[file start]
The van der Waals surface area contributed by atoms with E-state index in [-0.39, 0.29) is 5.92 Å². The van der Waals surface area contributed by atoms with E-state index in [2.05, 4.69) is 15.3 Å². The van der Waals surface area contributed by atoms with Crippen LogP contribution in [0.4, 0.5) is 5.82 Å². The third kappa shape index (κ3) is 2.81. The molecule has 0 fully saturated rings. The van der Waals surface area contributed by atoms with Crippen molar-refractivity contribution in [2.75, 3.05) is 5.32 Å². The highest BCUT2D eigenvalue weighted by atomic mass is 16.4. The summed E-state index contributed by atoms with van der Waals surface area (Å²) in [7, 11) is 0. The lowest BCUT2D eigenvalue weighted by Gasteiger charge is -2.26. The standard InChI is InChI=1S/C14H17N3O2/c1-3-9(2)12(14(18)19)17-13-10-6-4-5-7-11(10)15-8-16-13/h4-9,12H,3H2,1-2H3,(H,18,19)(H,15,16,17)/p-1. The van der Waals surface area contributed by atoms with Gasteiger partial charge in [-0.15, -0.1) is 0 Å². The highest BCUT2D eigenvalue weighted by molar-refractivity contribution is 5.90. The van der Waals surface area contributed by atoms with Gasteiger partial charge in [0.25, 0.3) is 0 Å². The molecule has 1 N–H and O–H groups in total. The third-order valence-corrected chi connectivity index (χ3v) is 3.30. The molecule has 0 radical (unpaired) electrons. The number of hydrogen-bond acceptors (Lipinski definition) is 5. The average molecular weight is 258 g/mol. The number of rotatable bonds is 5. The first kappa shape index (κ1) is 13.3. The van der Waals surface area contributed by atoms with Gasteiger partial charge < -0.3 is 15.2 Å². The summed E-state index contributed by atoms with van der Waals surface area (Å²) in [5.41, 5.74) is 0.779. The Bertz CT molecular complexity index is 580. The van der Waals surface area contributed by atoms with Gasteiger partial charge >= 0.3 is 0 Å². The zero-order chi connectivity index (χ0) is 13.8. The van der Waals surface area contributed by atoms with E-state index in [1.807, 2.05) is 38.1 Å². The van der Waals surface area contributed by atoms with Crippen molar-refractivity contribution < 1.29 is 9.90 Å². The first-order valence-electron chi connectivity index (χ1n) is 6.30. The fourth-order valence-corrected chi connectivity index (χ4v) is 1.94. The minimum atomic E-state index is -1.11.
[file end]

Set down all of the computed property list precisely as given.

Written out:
The van der Waals surface area contributed by atoms with E-state index in [-0.39, 0.29) is 5.92 Å². The van der Waals surface area contributed by atoms with E-state index in [2.05, 4.69) is 15.3 Å². The van der Waals surface area contributed by atoms with Crippen LogP contribution in [0.4, 0.5) is 5.82 Å². The third kappa shape index (κ3) is 2.81. The molecule has 0 fully saturated rings. The van der Waals surface area contributed by atoms with Crippen molar-refractivity contribution in [2.75, 3.05) is 5.32 Å². The highest BCUT2D eigenvalue weighted by atomic mass is 16.4. The summed E-state index contributed by atoms with van der Waals surface area (Å²) in [7, 11) is 0. The lowest BCUT2D eigenvalue weighted by Gasteiger charge is -2.26. The standard InChI is InChI=1S/C14H17N3O2/c1-3-9(2)12(14(18)19)17-13-10-6-4-5-7-11(10)15-8-16-13/h4-9,12H,3H2,1-2H3,(H,18,19)(H,15,16,17)/p-1. The van der Waals surface area contributed by atoms with Gasteiger partial charge in [-0.15, -0.1) is 0 Å². The highest BCUT2D eigenvalue weighted by molar-refractivity contribution is 5.90. The van der Waals surface area contributed by atoms with Gasteiger partial charge in [0.25, 0.3) is 0 Å². The molecule has 1 N–H and O–H groups in total. The third-order valence-corrected chi connectivity index (χ3v) is 3.30. The molecule has 0 radical (unpaired) electrons. The number of hydrogen-bond acceptors (Lipinski definition) is 5. The average molecular weight is 258 g/mol. The number of rotatable bonds is 5. The first kappa shape index (κ1) is 13.3. The van der Waals surface area contributed by atoms with Gasteiger partial charge < -0.3 is 15.2 Å². The summed E-state index contributed by atoms with van der Waals surface area (Å²) in [5.41, 5.74) is 0.779. The Bertz CT molecular complexity index is 580. The van der Waals surface area contributed by atoms with Gasteiger partial charge >= 0.3 is 0 Å². The zero-order chi connectivity index (χ0) is 13.8. The van der Waals surface area contributed by atoms with E-state index in [1.807, 2.05) is 38.1 Å². The van der Waals surface area contributed by atoms with Crippen molar-refractivity contribution < 1.29 is 9.90 Å². The first-order valence-electron chi connectivity index (χ1n) is 6.30. The fourth-order valence-corrected chi connectivity index (χ4v) is 1.94. The minimum atomic E-state index is -1.11.